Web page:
FIG. 6 shows, in accordance with one or more embodiments of the invention, a simplified drawing of the replaceable filter approach wherein the accumulator is provided with a replaceable filter.

DETAILED DESCRIPTION OF EMBODIMENTS

The present invention will now be described in detail with reference to a few embodiments thereof as illustrated in the accompanying drawings. In the following description, numerous specific details are set forth in order to provide a through understanding of the present invention. It will be apparent, however, to one skilled in the art, that the present invention may be practiced without some or all of these specific details. In other instances, well known process steps and/or structures have not been described in detail in order to not unnecessarily obscure the present invention.

Various embodiments are described hereinbelow, including methods and techniques. It should be kept in mind that the invention might also cover articles of manufacture that includes a computer readable medium on which computer-readable instructions for carrying out embodiments of the inventive technique are stored. The computer readable medium may include, for example, semiconductor, magnetic, opto-magnetic, optical, or other forms of computer readable medium for storing computer readable code. Further, the invention may also cover apparatuses for practicing embodiments of the invention. Such apparatus may include circuits, dedicated and/or programmable, to carry out tasks pertaining to embodiments of the invention. Examples of such apparatus include a general-purpose computer and/or a dedicated computing device when appropriately programmed and may include a combination of a computer/computing device and dedicated/programmable circuits adapted for the various.

Embodiments of the invention relate to methods and apparatus for improving the processing performance for cluster tools using the single-line-drop approach. Recalling that the single-line-drop approach involves multiple MFCs sharing a regulator via a shared manifold, embodiments of the invention seek to minimize MFC cross-talk when multiple MFCs are coupled to the same shared manifold to share the same regulator. As the term is employed herein, MFC cross-talk refers to the fluctuation in manifold pressure experienced by other MFCs when one MFC on the same shared manifold changes one or more of its output parameters (such as turning on, turning off, increasing and/or reducing its output flow to its associated chamber).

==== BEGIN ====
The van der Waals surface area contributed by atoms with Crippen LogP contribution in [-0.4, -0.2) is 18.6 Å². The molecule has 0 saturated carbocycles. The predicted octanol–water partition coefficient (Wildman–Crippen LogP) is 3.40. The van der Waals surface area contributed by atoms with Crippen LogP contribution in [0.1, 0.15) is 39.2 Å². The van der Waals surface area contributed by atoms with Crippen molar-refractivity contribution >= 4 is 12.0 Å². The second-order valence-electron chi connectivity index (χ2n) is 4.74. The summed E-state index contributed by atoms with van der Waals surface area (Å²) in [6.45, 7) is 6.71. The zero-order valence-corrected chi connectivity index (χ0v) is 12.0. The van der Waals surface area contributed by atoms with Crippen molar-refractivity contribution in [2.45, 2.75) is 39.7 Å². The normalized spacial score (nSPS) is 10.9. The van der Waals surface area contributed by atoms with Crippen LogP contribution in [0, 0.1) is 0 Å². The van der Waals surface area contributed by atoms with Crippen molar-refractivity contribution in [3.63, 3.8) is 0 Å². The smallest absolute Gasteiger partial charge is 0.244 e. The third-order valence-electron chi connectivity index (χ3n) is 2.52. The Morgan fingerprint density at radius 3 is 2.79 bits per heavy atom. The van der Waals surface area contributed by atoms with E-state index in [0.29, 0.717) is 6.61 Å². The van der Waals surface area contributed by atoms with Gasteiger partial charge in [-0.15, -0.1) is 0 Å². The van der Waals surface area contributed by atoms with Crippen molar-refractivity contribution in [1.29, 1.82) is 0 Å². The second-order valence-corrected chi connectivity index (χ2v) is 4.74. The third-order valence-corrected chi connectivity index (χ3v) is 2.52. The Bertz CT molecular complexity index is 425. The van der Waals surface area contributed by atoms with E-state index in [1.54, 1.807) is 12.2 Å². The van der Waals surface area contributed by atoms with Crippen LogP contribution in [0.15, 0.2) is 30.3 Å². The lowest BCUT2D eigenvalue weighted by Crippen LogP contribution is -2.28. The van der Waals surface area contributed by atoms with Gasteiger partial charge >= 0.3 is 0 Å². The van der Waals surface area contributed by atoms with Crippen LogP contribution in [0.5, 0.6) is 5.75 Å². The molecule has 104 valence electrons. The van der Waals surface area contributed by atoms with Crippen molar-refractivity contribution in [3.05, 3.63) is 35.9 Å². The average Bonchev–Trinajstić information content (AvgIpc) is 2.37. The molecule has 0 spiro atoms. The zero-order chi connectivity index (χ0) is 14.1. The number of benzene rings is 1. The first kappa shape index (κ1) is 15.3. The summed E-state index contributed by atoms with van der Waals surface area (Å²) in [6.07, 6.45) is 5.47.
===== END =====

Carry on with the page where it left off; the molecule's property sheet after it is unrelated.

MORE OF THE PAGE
In one or more embodiments, there are disclosed techniques and apparatuses for implementing MFC cross-talk reduction in processing chambers. In one or more embodiments, there are disclosed techniques and apparatuses for retrofitting existing processing chambers such that minimal changes are required to reduce the aforementioned MFC cross-talk.

In one or more embodiments, MFC cross-talk reduction involves incorporating a shared accumulator chamber in between the MFCs and the shared regulator. In one or more embodiments, MFC cross-talk reduction involves incorporating a shared accumulator chamber in between the shared manifold and the shared regulator. In one or more embodiments, MFC cross-talk reduction involves incorporating a shared accumulator chamber in between at least a portion of the shared manifold and the shared regulator. The shared accumulator is coupled to the shared manifold in order to absorb the spikes or dips in pressure experienced by the shared manifold when one or more MFCs coupled to the shared regulator change one of its output parameters. For example, the shared accumulator may represent a gas reservoir to absorb or soften the sudden pressure spike (e.g., a sudden increase in pressure) in the shared manifold due to one or more MFCs reducing or shutting off the output. As another example, the shared accumulator may represent a gas reservoir to reduce or soften the sudden pressure drop within the shared manifold when one or more of MFCs open up or increase the output gas flow.